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Meet an M.D. member: Paul D. Redleaf, M.D.

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Name: Paul D. Redleaf, M.D.

Where I live: Lilydale, Minn., across the Mississippi from Saint Paul.

Where and when I was born: New York City, April 24, 1931.

Family: My wife, Rhoda, two sons and two daughters and their spouses, five grandsons, two granddaughters and one great-granddaughter.

Education: Great Neck High School, valedictorian, 1948; Cornell University, zoology and general studies, 1951; Columbia University College of Physicians and Surgeons, 1955; internships and residencies, University of Minnesota, 1955-57. 1958-61.

Occupation: Internal medicine private practice in Saint Paul, 1961-80, part time 1980-83. Member, Chicago Board Options Exchange (trader in put and call options).

Military service: Captain, U.S. Army, 1957-59, serving at Fort Knox, Ky. How I got where I am today: (1) A great deal of good luck, healthwise and escaping the dangers of financial disaster on the CBOE. (2) Making the best possible choice in marrying Rhoda, a wonderful wife and absolutely perfect mother and grandmother. (3) Good decisions to leave the medical practice and options trading while ahead, and entrusting all my savings to my son Andy’s management.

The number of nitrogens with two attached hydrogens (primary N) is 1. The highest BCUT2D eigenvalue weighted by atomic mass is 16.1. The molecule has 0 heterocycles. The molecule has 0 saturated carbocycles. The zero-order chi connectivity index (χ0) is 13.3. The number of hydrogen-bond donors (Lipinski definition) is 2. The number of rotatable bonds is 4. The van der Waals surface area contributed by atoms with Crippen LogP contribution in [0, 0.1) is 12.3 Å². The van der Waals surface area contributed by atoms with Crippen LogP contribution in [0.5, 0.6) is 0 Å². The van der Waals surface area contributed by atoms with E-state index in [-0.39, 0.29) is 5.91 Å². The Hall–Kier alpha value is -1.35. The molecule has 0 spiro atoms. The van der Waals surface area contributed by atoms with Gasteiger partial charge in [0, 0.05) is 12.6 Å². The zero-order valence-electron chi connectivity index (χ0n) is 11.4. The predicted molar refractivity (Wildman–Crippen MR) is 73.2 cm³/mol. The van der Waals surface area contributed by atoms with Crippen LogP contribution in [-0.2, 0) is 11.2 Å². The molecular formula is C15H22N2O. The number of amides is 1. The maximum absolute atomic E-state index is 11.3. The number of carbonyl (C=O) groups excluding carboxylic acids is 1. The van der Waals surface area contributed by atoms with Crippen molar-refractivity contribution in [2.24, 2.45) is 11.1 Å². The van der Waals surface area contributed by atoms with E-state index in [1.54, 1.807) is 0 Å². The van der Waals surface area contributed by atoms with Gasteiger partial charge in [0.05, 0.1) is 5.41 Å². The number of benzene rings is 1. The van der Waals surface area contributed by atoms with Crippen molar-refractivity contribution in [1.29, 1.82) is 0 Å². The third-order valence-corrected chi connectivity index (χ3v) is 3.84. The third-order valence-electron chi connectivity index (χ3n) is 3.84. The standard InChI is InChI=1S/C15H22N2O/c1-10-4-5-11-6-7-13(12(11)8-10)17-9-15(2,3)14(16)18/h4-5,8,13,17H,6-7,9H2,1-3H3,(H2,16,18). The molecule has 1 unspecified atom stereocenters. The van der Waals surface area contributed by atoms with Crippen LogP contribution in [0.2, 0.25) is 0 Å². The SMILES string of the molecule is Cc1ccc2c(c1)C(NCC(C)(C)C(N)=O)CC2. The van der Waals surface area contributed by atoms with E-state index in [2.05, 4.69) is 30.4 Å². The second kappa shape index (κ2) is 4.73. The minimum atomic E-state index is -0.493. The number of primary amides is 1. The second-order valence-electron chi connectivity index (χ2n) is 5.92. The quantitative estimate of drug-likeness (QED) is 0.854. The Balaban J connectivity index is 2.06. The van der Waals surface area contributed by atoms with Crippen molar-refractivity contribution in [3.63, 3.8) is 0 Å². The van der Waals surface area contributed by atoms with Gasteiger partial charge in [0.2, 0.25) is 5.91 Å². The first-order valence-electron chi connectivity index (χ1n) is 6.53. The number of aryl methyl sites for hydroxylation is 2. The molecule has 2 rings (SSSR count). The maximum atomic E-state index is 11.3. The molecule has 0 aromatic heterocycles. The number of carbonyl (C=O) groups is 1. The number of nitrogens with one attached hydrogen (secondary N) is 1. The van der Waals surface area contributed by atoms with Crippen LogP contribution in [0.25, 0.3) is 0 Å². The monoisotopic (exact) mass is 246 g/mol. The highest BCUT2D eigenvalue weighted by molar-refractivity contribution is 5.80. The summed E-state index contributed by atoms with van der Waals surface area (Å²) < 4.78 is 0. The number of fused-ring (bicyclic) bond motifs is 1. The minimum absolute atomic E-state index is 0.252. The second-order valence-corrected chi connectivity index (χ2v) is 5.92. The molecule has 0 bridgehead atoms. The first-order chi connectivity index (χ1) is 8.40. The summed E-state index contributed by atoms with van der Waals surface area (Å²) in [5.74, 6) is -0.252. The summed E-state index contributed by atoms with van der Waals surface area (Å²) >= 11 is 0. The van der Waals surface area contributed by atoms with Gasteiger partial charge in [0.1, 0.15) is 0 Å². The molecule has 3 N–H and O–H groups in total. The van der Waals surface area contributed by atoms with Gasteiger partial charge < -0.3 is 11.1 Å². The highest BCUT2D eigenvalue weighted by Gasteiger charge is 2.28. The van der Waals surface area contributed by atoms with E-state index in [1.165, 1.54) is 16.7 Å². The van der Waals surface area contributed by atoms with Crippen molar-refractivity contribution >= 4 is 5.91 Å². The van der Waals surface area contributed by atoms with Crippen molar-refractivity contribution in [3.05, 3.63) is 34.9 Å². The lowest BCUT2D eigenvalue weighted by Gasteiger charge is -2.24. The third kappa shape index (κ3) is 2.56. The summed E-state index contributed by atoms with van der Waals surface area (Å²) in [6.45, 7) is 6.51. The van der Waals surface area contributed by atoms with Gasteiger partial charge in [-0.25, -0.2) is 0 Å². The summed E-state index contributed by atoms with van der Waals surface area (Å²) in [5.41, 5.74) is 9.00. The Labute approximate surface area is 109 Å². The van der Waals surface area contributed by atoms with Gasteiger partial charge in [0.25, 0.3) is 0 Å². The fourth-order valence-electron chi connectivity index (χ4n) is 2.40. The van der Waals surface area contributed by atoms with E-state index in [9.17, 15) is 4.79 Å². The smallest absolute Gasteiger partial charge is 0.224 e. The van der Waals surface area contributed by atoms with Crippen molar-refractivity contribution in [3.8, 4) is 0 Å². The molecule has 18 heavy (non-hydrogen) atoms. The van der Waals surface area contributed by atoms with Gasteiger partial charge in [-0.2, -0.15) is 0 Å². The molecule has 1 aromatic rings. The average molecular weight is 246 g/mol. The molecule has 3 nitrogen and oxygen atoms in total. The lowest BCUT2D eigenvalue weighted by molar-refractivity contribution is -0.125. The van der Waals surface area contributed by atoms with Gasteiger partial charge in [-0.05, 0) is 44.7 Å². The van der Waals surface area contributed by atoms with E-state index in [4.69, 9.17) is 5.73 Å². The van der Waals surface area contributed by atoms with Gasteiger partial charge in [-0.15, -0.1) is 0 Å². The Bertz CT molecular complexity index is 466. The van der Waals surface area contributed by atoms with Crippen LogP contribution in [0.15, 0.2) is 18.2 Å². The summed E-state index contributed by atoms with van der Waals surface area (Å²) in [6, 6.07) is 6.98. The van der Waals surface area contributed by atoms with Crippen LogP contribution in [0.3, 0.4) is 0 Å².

Where I’m headed: Obviously, at 83, downhill. Hearing is going, no longer skiing but still playing singles tennis with buddies 10 years younger. Hoping to live out the years without dementia and eventually a good death, unburdensome to me and my family.

Person in history I admire: Obviously there are many, but I cast a vote for Wisconsin’s Russ Feingold, the only senator to vote against the USA PATRIOT Act in 2001.

A quotation I like: “The law, in its majestic equality, forbids the rich as well as the poor to sleep under bridges, to beg in the streets, and to steal bread.” (Anatole France)

These are a few of my favorite things: Travel (having seen most of the U.S. and a good chunk of the world), classical music, good nonfiction books an periodicals

These are not: Noisy restaurants.

My doubts about religion started: While reading the biblical Book of Job in freshman English at Cornell. If there’s a God who can treat Job as he treats him, he doesn’t deserve worship. And the state of the world demonstrates that if there is a God, he is neither all-wise or all-just.